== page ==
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Emulation and Simulation of
Microelectronic Fabrication Processes

4.4 ViennaRay - Transport Modelling

The ViennaRay ray tracing library is based on the physical modelling approaches presented in Section Rays are launched from a source plane above the geometry and their paths are traced until they intersect the surface which is defined using the disc mesh described in Section The discs are not passed explicitly to the ray tracer, but are rather only represented as a point cloud and the corresponding surface normals. The discs are then implicitly generated by the ray tracer using a predefined value for the disc radius. The minimum disc radius which leads to a closed surface mesh is \(\frac {1}{2} \sqrt {D} \Delta g\) which is used in this work since it provides the smallest robust surface area and thus avoids unnecessary smoothing during ray tracing.

In order to adequately describe interactions with the surface, which may influence the particles behaviour, such as reflection angle, energy loss during reflection, and sticking probability, the ray tracing library allows the user to implement their own particle type. As shown in Fig. 4.13, the user-defined particle type object must provide three callbacks:

  • 1. initNew: Sets up all initial values for the ray, such as the initial energy for modelling ions.

  • 2. surfaceCollision: Called when the particle intersects the surface. Used to model the interaction with the surface based on particle specific properties, such as incoming angle, energy, and sticking probability. The results are stored in the thread local data of the ray tracer. Since several discs may overlap and therefore create more than one intersection, this function may be called multiple times for one surface hit.

  • 3. surfaceReflection: Called only once for the first intersection with a disc. It is used to set the reflection probability and the direction of the reflected particle, based on surface properties. Since a particle cannot change the surface upon reflection, this function is not allowed to change the thread local data of the ray tracer. However, in order to properly model surface dependent reflections, surface properties assumed to be constant during the ray tracing, such as different particle coverages, are accessible.

For convenience, a simple particle type is provided as a base implementation. This particle does not implement any reflections, but simply sticks or adsorbs on the surface. The disc, which is hit by the particle is recorded by the ray tracer and used to generate a hit counter for each surface element. For user defined particles, this counting of hits is unnecessary, as the particle type should implement the functionality for capturing the incoming particle flux in the thread local data of the ray tracer. Therefore, properties of the ray, such as incoming angle, energy, or initial flux can be used for the calculation of the surface flux directly.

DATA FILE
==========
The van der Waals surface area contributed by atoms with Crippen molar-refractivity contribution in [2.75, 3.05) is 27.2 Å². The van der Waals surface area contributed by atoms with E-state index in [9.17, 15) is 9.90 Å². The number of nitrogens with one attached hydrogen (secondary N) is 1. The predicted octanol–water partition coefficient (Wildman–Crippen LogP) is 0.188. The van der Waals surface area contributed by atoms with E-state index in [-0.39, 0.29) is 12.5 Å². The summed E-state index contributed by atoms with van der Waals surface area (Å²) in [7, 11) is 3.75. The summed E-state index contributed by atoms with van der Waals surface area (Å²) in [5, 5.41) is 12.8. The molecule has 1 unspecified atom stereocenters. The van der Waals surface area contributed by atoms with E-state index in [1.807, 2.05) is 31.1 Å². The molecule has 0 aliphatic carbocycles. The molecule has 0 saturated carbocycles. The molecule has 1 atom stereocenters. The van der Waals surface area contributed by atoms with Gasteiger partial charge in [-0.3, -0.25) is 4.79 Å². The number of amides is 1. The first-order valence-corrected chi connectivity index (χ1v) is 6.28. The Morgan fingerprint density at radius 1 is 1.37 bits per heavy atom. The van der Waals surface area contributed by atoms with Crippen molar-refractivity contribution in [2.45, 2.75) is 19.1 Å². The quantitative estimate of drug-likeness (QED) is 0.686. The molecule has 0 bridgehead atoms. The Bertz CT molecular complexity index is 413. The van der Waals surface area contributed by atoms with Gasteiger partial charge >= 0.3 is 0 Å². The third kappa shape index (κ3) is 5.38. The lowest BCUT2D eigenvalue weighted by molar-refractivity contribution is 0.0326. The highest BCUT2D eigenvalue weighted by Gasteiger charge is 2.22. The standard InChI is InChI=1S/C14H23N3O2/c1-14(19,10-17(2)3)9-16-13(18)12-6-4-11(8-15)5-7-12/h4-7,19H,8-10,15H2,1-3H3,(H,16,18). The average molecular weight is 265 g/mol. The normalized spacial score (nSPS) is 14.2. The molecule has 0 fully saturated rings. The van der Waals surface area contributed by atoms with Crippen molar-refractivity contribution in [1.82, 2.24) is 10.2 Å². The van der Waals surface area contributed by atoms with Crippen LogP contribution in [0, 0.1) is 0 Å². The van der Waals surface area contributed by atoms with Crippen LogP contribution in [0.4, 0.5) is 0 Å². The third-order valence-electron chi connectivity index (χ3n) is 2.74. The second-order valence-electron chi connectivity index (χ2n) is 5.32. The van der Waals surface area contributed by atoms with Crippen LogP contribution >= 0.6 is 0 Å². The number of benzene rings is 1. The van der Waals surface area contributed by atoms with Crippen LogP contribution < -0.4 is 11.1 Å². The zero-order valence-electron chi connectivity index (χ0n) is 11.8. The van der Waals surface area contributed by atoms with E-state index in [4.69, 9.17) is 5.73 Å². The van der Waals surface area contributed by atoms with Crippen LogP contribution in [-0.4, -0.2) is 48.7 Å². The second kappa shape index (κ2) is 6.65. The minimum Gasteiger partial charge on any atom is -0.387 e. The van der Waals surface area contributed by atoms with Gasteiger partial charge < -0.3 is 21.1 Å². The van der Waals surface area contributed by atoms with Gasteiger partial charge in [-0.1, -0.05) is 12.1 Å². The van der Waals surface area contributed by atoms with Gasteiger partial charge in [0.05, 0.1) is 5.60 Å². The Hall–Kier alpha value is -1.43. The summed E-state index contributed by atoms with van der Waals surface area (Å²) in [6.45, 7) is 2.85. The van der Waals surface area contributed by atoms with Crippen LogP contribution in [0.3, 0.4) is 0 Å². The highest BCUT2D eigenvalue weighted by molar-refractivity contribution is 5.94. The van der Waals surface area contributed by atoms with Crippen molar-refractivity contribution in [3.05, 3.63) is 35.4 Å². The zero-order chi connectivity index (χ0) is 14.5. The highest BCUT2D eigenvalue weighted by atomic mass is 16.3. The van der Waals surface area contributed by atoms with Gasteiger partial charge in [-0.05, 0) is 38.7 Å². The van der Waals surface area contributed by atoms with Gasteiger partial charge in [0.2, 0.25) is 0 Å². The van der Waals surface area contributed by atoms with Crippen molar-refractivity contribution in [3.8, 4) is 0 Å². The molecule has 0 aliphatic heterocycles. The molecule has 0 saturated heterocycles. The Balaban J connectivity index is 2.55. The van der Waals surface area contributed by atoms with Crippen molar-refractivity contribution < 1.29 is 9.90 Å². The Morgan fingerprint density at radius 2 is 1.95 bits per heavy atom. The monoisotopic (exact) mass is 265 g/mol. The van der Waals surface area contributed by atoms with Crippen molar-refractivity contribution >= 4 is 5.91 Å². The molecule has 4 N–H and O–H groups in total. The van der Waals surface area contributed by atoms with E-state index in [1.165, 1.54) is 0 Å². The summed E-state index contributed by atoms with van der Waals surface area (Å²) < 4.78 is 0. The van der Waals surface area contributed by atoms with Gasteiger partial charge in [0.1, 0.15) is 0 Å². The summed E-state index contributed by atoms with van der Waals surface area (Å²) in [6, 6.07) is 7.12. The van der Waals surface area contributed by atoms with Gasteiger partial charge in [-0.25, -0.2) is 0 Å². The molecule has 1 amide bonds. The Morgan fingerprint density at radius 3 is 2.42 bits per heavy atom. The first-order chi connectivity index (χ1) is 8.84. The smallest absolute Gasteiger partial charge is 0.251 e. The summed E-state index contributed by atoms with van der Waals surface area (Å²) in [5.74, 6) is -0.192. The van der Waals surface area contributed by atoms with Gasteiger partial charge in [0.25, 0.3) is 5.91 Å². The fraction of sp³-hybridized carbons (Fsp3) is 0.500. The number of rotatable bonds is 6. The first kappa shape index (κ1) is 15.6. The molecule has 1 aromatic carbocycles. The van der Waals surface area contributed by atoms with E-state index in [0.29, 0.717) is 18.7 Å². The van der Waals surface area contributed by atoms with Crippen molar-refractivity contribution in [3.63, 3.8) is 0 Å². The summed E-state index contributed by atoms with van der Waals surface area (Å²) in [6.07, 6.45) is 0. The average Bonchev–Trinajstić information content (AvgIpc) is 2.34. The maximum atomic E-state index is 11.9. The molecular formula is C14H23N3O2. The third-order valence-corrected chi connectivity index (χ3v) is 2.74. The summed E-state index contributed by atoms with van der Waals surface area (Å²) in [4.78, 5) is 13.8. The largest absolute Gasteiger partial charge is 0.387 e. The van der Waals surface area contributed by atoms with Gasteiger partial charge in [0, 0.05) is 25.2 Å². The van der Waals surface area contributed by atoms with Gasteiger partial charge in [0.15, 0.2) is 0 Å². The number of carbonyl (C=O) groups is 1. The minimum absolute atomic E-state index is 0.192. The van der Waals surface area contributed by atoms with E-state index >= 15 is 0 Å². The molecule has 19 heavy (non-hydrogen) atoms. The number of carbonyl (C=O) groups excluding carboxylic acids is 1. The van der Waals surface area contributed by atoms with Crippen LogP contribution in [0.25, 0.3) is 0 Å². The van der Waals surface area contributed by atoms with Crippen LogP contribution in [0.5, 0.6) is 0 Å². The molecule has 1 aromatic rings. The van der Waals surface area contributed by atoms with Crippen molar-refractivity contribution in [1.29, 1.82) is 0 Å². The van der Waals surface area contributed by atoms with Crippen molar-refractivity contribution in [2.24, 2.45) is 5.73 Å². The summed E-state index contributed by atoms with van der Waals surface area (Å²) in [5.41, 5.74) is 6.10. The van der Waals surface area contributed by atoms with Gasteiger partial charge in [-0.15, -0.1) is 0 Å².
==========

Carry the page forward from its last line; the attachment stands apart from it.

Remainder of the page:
(-tikz- diagram)

Figure 4.13: Interface of the ViennaRay library for defining the properties of the simulation domain. The particle type is passed using the abstract base class rayParticle, so the particle type can be assigned dynamically during runtime. Custom particle types should always be inherited from rayParticleBase, which contains the functionality for accessing the copy constructor of the user-defined particle type.

The particle type is then defined by deriving from the rayParticleBase class and passing it to the ray tracer, as shown in Fig. 4.13. As this particle type is used to trace each ray, it must have a defined copy constructor, so it can be duplicated via the clone member function of the base class. The two most common reflection types, diffuse and specular reflection, are provided as free functions. Hence, a user may apply them efficiently in the implementation of the custom particle type. These functions simply return the direction of the outgoing ray, given the direction of the incoming ray, as well as any information about the surface and the intersection point. Since all parameters of the ray tracer can be set during runtime, including the user defined particle type, the library does not need to be recompiled when changing particle models and can thus be used in the most flexible manner possible.